NetApp, Cisco, QLogic, Emulex and VMware have all proclaimed FCoE (fibre channel over Ethernet) heaven is just around the corner. So is this the end for the iSCSI internet storage standard? Has Dell's EqualLogic purchase suddenly been devalued?
The thinking goes like this: iSCSI sends SCSI commands wrapped in TCP/IP to a storage array across an Ethernet wire, typically a 1Gbit/s line. This provides block-level access to a shared storage resource, an IP storage area network (SAN).
It's much less expensive than a traditional Fibre Channel (FC) SAN as you don't need any FC switches sitting between the accessing servers and the storage arrays. That means no FC cables and no FC skills in the data centre. The trade-off is that Ethernet has a longer latency than FC and can lose packets causing a retransmission, meaning even more latency.
FC is also faster, currently running at 4Gbit/s and transitioning to 8Gbit/s. Eighteen months ago the idea of sending FC packets across an Ethernet link (FCoE) instead of a FC fabric surfaced. Ethernet would unify all networked storage access by being used for file-level network-accessed storage (NAS) and block-level SAN access using either iSCSI or FC protocols.
Terrific. FCoE meant you could enjoy FC speed - using 10gig Ethernet - and predictable latency with no packet loss. You could evolve an existing FC SAN to include FCoE links and, over time, discard your FC fabric, replacing it with an Ethernet infrastructure - much, much cheaper with large cable cost-savings.
So what do you need iSCSI for, then?
But... why do you then continue to need iSCSI? It evolved to solve the FC fabric complexity and cost problem. FCoE makes that go away by turning Ethernet into a virtual Fibre Channel.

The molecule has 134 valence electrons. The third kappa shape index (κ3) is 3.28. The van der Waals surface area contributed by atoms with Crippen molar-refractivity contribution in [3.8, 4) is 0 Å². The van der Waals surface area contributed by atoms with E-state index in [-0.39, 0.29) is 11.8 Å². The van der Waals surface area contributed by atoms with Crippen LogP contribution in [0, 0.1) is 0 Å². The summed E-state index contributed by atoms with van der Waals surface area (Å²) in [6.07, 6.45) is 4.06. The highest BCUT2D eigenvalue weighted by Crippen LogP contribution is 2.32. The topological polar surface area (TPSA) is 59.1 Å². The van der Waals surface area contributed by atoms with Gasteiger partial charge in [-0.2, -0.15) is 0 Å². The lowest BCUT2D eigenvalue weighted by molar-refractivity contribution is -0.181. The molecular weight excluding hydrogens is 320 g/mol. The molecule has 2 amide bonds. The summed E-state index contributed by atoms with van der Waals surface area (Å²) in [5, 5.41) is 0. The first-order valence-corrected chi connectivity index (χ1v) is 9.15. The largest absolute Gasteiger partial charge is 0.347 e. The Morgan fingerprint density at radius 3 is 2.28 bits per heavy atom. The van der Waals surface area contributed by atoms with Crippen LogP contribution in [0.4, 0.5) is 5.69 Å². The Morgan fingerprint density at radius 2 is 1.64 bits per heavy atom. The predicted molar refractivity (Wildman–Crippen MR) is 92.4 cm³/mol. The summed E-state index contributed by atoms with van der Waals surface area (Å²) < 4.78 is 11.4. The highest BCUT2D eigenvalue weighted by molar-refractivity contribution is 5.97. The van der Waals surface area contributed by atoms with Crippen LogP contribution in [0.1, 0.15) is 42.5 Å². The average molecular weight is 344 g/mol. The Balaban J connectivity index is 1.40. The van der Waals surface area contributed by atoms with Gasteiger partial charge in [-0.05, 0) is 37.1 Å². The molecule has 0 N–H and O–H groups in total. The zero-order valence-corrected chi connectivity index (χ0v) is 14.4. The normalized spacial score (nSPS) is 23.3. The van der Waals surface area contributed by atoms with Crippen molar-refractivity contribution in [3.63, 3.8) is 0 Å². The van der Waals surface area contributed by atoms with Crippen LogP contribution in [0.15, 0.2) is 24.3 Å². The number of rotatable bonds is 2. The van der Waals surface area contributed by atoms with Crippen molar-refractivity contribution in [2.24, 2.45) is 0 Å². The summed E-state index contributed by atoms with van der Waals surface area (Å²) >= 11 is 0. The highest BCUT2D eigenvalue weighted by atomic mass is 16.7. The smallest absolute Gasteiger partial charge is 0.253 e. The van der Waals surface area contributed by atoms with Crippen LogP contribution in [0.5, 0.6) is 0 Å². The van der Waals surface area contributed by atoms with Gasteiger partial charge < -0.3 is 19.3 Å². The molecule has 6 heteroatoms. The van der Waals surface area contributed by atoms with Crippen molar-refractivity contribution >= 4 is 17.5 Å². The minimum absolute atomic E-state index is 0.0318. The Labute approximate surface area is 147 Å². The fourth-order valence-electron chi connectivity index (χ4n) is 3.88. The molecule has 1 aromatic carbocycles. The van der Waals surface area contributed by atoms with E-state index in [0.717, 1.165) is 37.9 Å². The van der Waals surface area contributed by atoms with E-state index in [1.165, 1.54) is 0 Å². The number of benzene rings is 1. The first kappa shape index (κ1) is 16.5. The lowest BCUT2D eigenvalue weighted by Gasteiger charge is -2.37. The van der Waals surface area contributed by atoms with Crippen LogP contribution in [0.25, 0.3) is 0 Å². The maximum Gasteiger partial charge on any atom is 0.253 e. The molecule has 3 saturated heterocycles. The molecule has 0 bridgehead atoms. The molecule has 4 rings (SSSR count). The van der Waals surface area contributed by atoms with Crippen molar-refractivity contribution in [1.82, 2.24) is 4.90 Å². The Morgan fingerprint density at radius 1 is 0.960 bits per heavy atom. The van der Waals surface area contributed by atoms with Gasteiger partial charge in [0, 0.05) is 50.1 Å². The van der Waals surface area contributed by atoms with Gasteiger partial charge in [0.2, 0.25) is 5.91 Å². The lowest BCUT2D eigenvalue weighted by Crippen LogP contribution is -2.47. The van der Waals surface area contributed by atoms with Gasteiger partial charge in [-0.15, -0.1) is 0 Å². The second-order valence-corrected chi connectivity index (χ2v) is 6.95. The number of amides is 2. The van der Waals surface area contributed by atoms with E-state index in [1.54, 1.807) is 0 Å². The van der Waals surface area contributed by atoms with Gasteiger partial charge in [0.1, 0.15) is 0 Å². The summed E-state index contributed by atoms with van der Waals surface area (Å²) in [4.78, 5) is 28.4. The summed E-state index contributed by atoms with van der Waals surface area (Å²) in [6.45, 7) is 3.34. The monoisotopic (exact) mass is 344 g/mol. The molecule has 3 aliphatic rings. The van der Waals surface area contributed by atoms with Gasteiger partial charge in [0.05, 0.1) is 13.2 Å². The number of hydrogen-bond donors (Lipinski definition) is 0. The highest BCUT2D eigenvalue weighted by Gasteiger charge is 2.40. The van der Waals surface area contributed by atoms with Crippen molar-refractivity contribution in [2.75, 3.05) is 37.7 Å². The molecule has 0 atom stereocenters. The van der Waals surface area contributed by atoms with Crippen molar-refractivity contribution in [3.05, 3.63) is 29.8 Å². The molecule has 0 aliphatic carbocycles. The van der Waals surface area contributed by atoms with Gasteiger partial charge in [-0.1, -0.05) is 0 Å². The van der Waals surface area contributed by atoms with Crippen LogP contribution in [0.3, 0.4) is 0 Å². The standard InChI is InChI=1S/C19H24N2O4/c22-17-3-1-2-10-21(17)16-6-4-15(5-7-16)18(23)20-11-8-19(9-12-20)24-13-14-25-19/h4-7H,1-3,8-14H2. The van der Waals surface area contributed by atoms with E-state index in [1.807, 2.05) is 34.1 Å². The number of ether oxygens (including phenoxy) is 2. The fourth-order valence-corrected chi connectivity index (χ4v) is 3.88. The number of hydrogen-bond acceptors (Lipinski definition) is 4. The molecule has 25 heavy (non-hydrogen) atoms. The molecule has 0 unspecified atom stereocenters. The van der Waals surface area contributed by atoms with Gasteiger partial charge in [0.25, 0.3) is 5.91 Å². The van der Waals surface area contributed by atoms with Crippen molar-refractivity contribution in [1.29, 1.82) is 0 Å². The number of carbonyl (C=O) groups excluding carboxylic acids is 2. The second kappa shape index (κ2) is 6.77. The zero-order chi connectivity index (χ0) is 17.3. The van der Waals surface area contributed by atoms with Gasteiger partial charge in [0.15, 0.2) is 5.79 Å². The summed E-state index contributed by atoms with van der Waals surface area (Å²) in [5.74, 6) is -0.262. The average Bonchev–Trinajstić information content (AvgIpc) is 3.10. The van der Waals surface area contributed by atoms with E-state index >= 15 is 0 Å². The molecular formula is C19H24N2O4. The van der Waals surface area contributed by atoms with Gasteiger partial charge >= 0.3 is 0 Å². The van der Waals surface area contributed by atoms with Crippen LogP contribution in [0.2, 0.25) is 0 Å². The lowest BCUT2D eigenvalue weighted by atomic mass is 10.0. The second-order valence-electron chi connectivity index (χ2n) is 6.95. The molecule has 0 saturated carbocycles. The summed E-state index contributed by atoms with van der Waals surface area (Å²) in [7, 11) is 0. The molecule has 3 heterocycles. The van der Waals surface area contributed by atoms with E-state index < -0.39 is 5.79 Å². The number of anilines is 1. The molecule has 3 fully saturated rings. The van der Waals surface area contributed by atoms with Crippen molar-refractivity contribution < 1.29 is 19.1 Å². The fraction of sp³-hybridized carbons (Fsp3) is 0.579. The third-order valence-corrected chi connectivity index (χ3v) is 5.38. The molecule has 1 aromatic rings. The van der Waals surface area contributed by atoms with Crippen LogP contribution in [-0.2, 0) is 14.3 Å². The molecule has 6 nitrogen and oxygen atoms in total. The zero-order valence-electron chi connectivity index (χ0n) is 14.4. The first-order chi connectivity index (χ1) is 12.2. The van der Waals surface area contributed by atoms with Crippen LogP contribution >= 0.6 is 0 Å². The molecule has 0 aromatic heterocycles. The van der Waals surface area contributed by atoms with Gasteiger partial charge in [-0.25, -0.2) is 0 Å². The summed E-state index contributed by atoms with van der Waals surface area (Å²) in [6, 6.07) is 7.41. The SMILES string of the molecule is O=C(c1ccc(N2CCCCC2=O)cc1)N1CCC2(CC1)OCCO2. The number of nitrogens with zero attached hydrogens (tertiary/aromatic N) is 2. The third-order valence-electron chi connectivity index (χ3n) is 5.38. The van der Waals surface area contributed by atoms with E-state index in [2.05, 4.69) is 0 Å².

FCoE product has sprung up: Cisco has its Nexus 5020 switch which EMC is reselling. So too is NetApp, which has added a native FCoE interface to its FAS (fabric attached storage) and V series arrays, courtesy of a QLogic FCoE target card.
There's more - QLogic and Emulex have FCOE converged network adapters (CNAs) certified by Cisco. Brocade is supportive of FCoE. EMC's Clariion CX4 can have a FCoE interface added in short order. End-to-end FCoE storage area networks have just become possible.
Another thing - Ethernet is transitioning to 10Gbit/s and a new Data Centre Ethernet (DCE) standard will provide predictable latency and not lose packets. FCoE should be a T11-ratified standard by around the middle of next year.
It's true that a 1Gbit iSCSI link is cheaper than a 10Gbit/s FCoE link. The iSCSI link needs a network interface card (NIC) - hopefully with a TCP/IP offload engine (TOE) on it. This saves the server processor from having to spend cycles formatting all the TCP/IP stuff, which is complex.
FCoE requires a CNA that adds the fibre channel to Ethernet. Currently an iSCSI 1gigE line plus TOE card is less expensive than a 1gigE line plus CNA. Let's wait 18 months to two years and see both 10gigE and CNA costs come down as well as the need for SAN access speed to go up, because you're running more virtual machines in your faster multi-core servers. Then wouldn't it be easier to junk iSCSI and jump wholescale to FCoE?
You would save cost and have one less network protocol to think about. QLogic's Roger Klein, a VP for its host solutions group, thinks this is a very likely scenario.
Xiotech's chief technology officer, Steve Sicola, not only thinks this is the way things will play out but that it could substantially reduce the value of Dell's EqualLogic acquisition. Dell spent $1.4bn buying EqualLogic's iSCSI market technology late last year and now the whole iSCSI market looks set to be killed by FCoE. Bad move, guys.
FCoE levels the block-level access playing field. There's no longer the marketing distinction between a Fibre Channel array - fast, costs more - and an iSCSI array - slower, less reliable access, cheaper. It's all Fibre Channel. The distinction will move to the media inside the array and the array software. So all iSCSI array vendors will need to rethink their marketing propositions and retool their product strategies.
There is no way out for iSCSI. It's at war and FCoE is the killing field. ®